WHEN A PLAY EVOLVES INTO A MUSICAL

Preview Notes
WHEN A PLAY EVOLVES INTO A MUSICAL
by Pablo A. Tariman

The media got a special preview of Bulwagang Gantimpala’s “Kanser@35 The Musical” yesterday at the AFP Theater with generally positive notices for its music written by Jed Balsamo.

Myramae Meneses with Jacob Benedicto as Maria Clara and Crisostoma Ibarra: a passionate duet in the last act.

Myramae Meneses with Jacob Benedicto as Maria Clara and Crisostoma Ibarra: a passionate duet in the last act.

For one, the music is easy to the ear with spoken parts thrown in and with the chorus (mostly members of Viva Voce) blending with the soloists (the main characters) with nary an effort.

With the heroic voice of Pilosopong Tasyo (superbly sang and acted by Bodjie Pascua) giving proper introduction to the musical, you are gently ushered into a new work adopted from Rizal’s Noli Me Tangere by playwright Jomar Flores.

Vocally speaking, Pascua and the Tinyente Guevara of Roby Malubay dominated the first part with the Crisostomo Ibarra of Jacob Benedicto coming in with less dramatic vocal impact fit for the lead role.

Visually, Benedicto is a towering figure but the voice did not quite blend with the rest of the cast especially in the ensemble singing with Padre Salvi of Carlo Manalac, the Padre Damaso of Carlo Angelo Falcis and specially with the excellent Maria Clara of Myramae Meneses.

But probably warmed up after the first act, Benedicto shone in the last part with his character’s parting duet with Maria Clara (Meneses) and with some passionate acting finally getting into his singing.

The Crispin and Basilio tandem of Albert Daniel Silos and Angelo Gabriel Ilustre had poignant moments and the kids could sing and how.

The Crispin and Basilio tandem of Albert Daniel Silos and Angelo Gabriel Ilustre with the Sisa of Kate Alejandrino.Poignant moments in the trio scene.

The Crispin and Basilio tandem of Albert Daniel Silos and Angelo Gabriel Ilustre with the Sisa of Kate Alejandrino.Poignant moments in the trio scene.

The Dona Victorina of Queen Mia and the Consolacion of Meldea Flor Chua portrayed caricature equivalents of their roles and it was good for perking up the scenes

The solo part of Meneses in the picnic scene is probably the musical’s best moment and after you heard it, you realize the big promise of this musical.

Abroad, a new musical is tested with initial performances in minor venues and later revised based on its initial feedback. When it runs in the bigger venues, the minor hitches are done with and the new work gets a far more receptive audiences.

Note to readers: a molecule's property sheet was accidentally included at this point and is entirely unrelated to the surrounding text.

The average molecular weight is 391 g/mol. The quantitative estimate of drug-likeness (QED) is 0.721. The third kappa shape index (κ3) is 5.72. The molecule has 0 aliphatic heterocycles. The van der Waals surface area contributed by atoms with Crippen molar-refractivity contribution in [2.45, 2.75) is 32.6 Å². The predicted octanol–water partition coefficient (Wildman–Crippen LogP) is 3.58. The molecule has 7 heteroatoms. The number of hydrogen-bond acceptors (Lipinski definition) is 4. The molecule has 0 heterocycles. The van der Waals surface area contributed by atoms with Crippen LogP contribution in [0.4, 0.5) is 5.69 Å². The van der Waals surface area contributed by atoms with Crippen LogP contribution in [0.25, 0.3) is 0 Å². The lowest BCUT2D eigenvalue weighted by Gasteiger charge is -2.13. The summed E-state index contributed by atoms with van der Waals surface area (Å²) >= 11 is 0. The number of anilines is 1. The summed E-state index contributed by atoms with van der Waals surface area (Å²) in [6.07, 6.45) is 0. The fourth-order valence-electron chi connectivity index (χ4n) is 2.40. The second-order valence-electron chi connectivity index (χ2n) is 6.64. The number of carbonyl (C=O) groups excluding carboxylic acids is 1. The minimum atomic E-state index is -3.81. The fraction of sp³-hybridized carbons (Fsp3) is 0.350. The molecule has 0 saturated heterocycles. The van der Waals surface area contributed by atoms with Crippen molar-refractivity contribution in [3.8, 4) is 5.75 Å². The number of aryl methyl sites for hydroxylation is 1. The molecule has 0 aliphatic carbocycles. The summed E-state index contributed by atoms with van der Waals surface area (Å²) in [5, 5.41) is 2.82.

With its good staging and a portable production design, the musical can indeed be transported to various venues with its good production elements intact.

As what one watched was just a preview, one could not elaborate on how well the other characters projected. As it is a musical, one was naturally initially inclined to judge on the basis of vocal qualities of the cast.

To be sure, a play like Bulwagang Gantimpala’s production of “Kanser” is pretty much easy to digest with all the characters already known to adult audiences who have working knowledge of the contents of Rizal’s “Noli Me Tangere.”

After 35 years in the local theater circuit and with marketing focused in schools, the new musical should draw its own new audiences with a fresh look into the Rizal novel.

As its straight play version was written for chamber theater (with CCP Bulwagang Huse Batute as its original venue), “Kanser@35 The Musical” has moved to a bigger venue with a cast reduced to soloists (for its main characters) and the ensemble as members of the chorus.

Directors Frannie Zamora and Joel Lamangan with cast of "Kanser@35 The Musical" during the presscon. Young audiences should not lose sight of the message of the Rizal novel.

Directors Frannie Zamora and Joel Lamangan with cast of “Kanser@35 The Musical” during the presscon. Young audiences should not lose sight of the message of the Rizal novel.

The AFP Theater inside Camp Aguinaldo was a fairly good venue for the musical which ran for two hours.

But as it begins its run starting today (August 28) at the AFP Theater, young audiences should not overlook the significance of the title of the musical.

“Kanser” refers to the recurring social illness during Rizal’s time and indeed, that same social malady is even more inherent and malignant in the present dispensation.

The crocodile that figures in the picnic scene might as well symbolize public servants lured by instant wealth by the notorious Janet Napoles; it is also a fitting symbol of corruption in high places and the beginning of the revolution that ends the musical should make us think on how to save this republic from recurring social cancer.

Director Frannie Zamora managed to give the musical its rightful focus and the music did not detract from the timeless message of the Rizal novel.

What Rizal observed in his novel is still pretty much true in contemporary politics when he wrote thus: “I can concede that the government has no knowledge of the people, but I believe the people know less of the government. There are useless officials, evil, if you like, but there are also good ones, and these are not able to accomplish anything because they encounter an inert mass, the population that takes little part in matters that concern them.”

(“Kanser@35, The Musical” will be performed at the AFP Theater in Camp Aguinaldo, Quezon City starting today Aug. 28 to 29 (9 a.m., 12 noon and 3 p.m.); at Star Theater in Star City, Pasay City, on Sept. 4 (9 a.m., 12 noon an 3 p.m.); and Cinema 3 SM Southmall, Las Piñas City, on Sept. 11 to 12 (11 a.m. and 2 p.m.).Call 9985622/8720261 or text 0921-2513733; e-mail gantimpalatheatermarketing@yahoo.com or visit http://www.facebook.com/gantimpala.)

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